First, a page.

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I have been doing some research into the effectiveness of applying the 20H rule to 4 layer PCB designs and have been finding some very conflicting information. Some sources (including a few IEEE research papers and case studies) show experimental results that suggest that applying the 20H rule to a 2-plane stackup will actually increase edge radiation into free space, while other sources show evidence that it will cut emissions significantly. After doing some thinking about this, the pull-back on a power plane in respect to a ground plane is almost exactly the same as a microstrip. So my question is this, in a non-impedance controlled design, shouldn't adding a fairly continuous ground plane on the adjacent layer to the power plane make the power plane behave more like a stripline in regards to coupling to the sandwiching ground planes? Does anyone have a preferred method of cutting emissions in 4-layer designs apart from the usual mix of proper partitioning and slew control?

~~~~~~~~~~~~  Signal Layer Top

~~~~~~~~~~~~  Ground plane

~~~~~~~~       Power plane with 20H pullback

~~~~~~~~~~~~  Signal Layer Bottom w/Ground pour
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In my experience, it doesn't make a lot of difference.

The advantage: the local electric (near) field at the edge of the PCB is somewhat reduced, useful to minimise cross-card interference (which is why I use it where there are a number of cards in close proximity). Because the near field is rather chaotic, all types of coupling are potentially there, so reducing this can be very useful.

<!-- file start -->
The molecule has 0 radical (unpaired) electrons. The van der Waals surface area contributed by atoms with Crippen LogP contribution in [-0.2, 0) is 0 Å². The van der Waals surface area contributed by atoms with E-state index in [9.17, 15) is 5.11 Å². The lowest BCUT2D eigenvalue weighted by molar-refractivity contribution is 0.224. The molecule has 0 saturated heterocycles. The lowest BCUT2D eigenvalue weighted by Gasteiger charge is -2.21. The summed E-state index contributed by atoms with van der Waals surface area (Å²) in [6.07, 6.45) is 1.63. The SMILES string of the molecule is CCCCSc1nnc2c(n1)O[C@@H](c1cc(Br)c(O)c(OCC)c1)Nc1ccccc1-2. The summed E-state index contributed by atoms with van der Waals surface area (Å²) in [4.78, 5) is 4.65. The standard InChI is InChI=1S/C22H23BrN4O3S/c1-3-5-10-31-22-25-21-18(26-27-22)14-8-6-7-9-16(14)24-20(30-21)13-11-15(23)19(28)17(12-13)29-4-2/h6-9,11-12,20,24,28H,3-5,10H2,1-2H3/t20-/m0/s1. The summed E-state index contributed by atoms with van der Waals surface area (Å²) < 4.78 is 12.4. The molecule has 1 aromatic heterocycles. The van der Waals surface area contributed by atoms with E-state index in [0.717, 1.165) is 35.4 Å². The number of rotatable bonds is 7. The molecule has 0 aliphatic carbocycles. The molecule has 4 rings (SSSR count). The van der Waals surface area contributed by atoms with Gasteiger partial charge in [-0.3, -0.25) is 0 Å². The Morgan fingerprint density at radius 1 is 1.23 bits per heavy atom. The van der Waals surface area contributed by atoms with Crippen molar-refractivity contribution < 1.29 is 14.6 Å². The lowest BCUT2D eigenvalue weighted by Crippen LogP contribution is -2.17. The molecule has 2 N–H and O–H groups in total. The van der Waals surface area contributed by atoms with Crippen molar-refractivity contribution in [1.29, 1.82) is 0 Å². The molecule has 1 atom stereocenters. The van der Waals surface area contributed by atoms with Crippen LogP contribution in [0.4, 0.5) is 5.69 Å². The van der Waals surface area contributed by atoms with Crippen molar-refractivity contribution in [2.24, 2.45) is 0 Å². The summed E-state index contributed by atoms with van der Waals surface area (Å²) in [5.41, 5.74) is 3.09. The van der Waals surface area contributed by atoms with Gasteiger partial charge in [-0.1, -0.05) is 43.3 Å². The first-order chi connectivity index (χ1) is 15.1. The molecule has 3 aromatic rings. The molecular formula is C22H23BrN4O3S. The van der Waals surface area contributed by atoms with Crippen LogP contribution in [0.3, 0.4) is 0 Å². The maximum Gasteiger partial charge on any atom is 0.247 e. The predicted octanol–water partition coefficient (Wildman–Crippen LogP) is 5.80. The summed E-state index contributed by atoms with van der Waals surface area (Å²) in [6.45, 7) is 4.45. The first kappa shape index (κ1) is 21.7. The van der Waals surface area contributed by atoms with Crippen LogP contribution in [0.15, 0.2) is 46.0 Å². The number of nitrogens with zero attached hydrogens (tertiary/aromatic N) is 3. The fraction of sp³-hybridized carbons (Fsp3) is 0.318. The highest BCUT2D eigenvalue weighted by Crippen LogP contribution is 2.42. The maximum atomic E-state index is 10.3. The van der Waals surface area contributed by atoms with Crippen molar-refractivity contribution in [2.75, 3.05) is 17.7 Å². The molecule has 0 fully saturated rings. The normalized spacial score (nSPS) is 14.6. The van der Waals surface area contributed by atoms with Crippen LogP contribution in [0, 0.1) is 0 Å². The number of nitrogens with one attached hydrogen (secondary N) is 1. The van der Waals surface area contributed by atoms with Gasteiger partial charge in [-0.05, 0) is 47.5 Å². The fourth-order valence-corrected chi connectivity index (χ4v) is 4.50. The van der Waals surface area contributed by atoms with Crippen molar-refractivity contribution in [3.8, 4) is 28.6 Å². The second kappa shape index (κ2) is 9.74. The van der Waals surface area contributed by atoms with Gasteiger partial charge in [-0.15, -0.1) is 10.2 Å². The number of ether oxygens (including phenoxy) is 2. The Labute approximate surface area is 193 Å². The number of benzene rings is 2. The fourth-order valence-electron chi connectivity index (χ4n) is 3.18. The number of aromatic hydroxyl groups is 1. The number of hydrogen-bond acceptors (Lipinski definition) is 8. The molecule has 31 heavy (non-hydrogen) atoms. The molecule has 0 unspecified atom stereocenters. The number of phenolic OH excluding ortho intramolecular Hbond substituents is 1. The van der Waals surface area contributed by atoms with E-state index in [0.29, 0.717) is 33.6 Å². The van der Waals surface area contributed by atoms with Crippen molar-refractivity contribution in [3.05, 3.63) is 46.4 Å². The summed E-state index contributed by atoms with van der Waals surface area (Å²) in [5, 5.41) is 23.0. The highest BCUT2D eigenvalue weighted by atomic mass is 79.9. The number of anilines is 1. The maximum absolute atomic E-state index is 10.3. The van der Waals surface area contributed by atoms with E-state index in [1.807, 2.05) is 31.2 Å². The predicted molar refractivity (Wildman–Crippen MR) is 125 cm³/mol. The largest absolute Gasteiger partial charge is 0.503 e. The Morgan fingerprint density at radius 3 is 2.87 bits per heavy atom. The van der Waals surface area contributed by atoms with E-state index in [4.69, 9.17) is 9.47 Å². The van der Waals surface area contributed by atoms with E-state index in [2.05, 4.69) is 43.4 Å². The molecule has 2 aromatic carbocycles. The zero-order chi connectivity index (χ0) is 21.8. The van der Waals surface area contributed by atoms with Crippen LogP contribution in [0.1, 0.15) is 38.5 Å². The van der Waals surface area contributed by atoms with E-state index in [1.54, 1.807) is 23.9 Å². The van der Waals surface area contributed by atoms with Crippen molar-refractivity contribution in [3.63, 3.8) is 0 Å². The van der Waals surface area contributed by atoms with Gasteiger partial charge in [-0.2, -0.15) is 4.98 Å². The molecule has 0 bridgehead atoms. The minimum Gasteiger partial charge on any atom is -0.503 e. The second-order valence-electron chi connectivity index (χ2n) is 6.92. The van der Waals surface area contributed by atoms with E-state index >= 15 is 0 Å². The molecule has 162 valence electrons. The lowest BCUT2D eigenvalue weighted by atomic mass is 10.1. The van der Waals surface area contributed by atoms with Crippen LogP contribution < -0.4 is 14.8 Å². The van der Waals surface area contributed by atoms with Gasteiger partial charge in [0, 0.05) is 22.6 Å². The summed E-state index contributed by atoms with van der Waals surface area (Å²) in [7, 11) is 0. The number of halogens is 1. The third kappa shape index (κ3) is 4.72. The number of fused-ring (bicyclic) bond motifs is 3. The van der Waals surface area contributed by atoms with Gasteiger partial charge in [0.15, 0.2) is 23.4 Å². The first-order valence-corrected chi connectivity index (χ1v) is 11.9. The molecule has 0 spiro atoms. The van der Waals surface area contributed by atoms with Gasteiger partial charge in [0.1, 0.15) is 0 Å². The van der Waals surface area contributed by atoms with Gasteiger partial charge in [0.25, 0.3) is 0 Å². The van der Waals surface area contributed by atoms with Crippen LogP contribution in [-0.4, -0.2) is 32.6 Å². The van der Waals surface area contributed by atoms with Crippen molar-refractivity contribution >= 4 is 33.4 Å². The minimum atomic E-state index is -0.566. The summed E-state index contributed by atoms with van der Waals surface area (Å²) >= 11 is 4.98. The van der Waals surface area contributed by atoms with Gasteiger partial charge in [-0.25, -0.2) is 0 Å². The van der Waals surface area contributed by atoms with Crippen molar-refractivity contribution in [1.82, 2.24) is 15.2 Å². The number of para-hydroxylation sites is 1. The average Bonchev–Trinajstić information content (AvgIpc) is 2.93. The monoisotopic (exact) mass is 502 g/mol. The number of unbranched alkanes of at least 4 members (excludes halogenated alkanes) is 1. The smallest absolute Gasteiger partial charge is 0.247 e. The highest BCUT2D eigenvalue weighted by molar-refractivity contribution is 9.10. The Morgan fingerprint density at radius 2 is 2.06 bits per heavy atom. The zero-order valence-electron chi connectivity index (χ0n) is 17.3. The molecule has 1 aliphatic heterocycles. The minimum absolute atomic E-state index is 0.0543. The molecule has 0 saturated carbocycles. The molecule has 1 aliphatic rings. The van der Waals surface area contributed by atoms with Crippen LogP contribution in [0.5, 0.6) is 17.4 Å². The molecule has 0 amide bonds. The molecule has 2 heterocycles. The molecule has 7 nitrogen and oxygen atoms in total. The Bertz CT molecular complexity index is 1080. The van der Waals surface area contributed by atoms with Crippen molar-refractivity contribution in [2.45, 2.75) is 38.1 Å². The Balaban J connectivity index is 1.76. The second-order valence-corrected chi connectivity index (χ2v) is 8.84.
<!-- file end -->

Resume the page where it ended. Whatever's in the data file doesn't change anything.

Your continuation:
Total radiated energy in the radiated field is slightly increased.

The resonant frequency of the PCB is raised slightly with pullback.

Details in this research paper

My methods for keeping emissions down are the usual management of signals that could be problematic, and careful shaping of the planes (not the edges, but making currents flow where I want, not where they would go otherwise).

You may find this answer useful.

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  • \$\begingroup\$ Thank you, this is very helpful. Would you agree in my comparison to stripline conductor? \$\endgroup\$
    – Luke Gary
    Commented Mar 22, 2016 at 17:03
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    \$\begingroup\$ As the pull-back controls the near field (primarily), this could be considered a form of microstrip, but, unlike microstrip, this is resonant. \$\endgroup\$ Commented Mar 25, 2016 at 11:53

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